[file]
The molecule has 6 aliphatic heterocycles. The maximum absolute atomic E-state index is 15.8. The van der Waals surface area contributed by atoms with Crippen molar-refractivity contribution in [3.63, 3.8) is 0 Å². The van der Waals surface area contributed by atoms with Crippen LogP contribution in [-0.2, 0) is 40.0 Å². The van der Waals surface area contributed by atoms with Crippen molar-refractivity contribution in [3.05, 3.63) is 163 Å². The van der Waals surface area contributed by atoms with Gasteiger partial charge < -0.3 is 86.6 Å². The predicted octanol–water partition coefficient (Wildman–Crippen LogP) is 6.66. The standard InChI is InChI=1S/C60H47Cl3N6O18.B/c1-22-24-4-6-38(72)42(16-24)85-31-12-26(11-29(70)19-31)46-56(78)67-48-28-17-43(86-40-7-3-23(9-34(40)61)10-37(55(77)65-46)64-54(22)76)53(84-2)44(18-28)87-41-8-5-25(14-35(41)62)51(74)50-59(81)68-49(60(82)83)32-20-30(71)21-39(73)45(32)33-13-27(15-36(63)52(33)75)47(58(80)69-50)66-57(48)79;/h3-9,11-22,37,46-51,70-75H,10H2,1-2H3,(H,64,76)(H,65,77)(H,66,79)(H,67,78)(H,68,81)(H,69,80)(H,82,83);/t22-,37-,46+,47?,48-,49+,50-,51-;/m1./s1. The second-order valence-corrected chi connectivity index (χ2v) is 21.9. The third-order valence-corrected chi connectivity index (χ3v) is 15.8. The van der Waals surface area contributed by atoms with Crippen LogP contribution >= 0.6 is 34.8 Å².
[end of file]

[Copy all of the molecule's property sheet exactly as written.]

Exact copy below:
The molecule has 6 aliphatic heterocycles. The maximum absolute atomic E-state index is 15.8. The van der Waals surface area contributed by atoms with Crippen molar-refractivity contribution in [3.63, 3.8) is 0 Å². The van der Waals surface area contributed by atoms with Crippen LogP contribution in [-0.2, 0) is 40.0 Å². The van der Waals surface area contributed by atoms with Crippen molar-refractivity contribution in [3.05, 3.63) is 163 Å². The van der Waals surface area contributed by atoms with Gasteiger partial charge < -0.3 is 86.6 Å². The predicted octanol–water partition coefficient (Wildman–Crippen LogP) is 6.66. The standard InChI is InChI=1S/C60H47Cl3N6O18.B/c1-22-24-4-6-38(72)42(16-24)85-31-12-26(11-29(70)19-31)46-56(78)67-48-28-17-43(86-40-7-3-23(9-34(40)61)10-37(55(77)65-46)64-54(22)76)53(84-2)44(18-28)87-41-8-5-25(14-35(41)62)51(74)50-59(81)68-49(60(82)83)32-20-30(71)21-39(73)45(32)33-13-27(15-36(63)52(33)75)47(58(80)69-50)66-57(48)79;/h3-9,11-22,37,46-51,70-75H,10H2,1-2H3,(H,64,76)(H,65,77)(H,66,79)(H,67,78)(H,68,81)(H,69,80)(H,82,83);/t22-,37-,46+,47?,48-,49+,50-,51-;/m1./s1. The second-order valence-corrected chi connectivity index (χ2v) is 21.9. The third-order valence-corrected chi connectivity index (χ3v) is 15.8. The van der Waals surface area contributed by atoms with Crippen LogP contribution >= 0.6 is 34.8 Å².